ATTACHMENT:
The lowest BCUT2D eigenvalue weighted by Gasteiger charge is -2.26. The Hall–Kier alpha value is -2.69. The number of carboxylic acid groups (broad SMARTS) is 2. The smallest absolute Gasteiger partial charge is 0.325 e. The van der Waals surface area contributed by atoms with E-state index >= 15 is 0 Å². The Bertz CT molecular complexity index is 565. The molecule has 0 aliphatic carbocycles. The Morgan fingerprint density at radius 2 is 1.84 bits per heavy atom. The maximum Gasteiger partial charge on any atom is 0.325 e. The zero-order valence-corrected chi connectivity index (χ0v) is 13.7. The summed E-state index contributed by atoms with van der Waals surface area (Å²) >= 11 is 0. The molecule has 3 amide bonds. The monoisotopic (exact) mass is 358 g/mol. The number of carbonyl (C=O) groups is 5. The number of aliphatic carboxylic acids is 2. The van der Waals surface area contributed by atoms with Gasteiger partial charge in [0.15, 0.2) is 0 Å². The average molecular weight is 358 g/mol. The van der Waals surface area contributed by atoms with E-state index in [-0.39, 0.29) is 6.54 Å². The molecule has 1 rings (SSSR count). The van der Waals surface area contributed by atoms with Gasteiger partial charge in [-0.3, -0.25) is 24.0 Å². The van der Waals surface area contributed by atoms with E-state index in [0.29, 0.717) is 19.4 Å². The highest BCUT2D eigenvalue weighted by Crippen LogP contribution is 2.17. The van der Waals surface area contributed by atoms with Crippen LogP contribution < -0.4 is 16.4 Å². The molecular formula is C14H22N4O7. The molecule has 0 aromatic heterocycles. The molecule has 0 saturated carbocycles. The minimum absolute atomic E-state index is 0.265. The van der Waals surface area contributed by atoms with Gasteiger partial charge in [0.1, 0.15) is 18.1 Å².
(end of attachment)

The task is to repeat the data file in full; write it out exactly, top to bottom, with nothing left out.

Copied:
The lowest BCUT2D eigenvalue weighted by Gasteiger charge is -2.26. The Hall–Kier alpha value is -2.69. The number of carboxylic acid groups (broad SMARTS) is 2. The smallest absolute Gasteiger partial charge is 0.325 e. The van der Waals surface area contributed by atoms with E-state index >= 15 is 0 Å². The Bertz CT molecular complexity index is 565. The molecule has 0 aliphatic carbocycles. The Morgan fingerprint density at radius 2 is 1.84 bits per heavy atom. The maximum Gasteiger partial charge on any atom is 0.325 e. The zero-order valence-corrected chi connectivity index (χ0v) is 13.7. The summed E-state index contributed by atoms with van der Waals surface area (Å²) >= 11 is 0. The molecule has 3 amide bonds. The monoisotopic (exact) mass is 358 g/mol. The number of carbonyl (C=O) groups is 5. The number of aliphatic carboxylic acids is 2. The van der Waals surface area contributed by atoms with Gasteiger partial charge in [0.15, 0.2) is 0 Å². The average molecular weight is 358 g/mol. The van der Waals surface area contributed by atoms with E-state index in [-0.39, 0.29) is 6.54 Å². The molecule has 1 rings (SSSR count). The van der Waals surface area contributed by atoms with Gasteiger partial charge in [-0.3, -0.25) is 24.0 Å². The van der Waals surface area contributed by atoms with E-state index in [0.29, 0.717) is 19.4 Å². The highest BCUT2D eigenvalue weighted by Crippen LogP contribution is 2.17. The van der Waals surface area contributed by atoms with Crippen LogP contribution < -0.4 is 16.4 Å². The molecular formula is C14H22N4O7. The molecule has 0 aromatic heterocycles. The molecule has 0 saturated carbocycles. The minimum absolute atomic E-state index is 0.265. The van der Waals surface area contributed by atoms with Gasteiger partial charge in [0.1, 0.15) is 18.1 Å².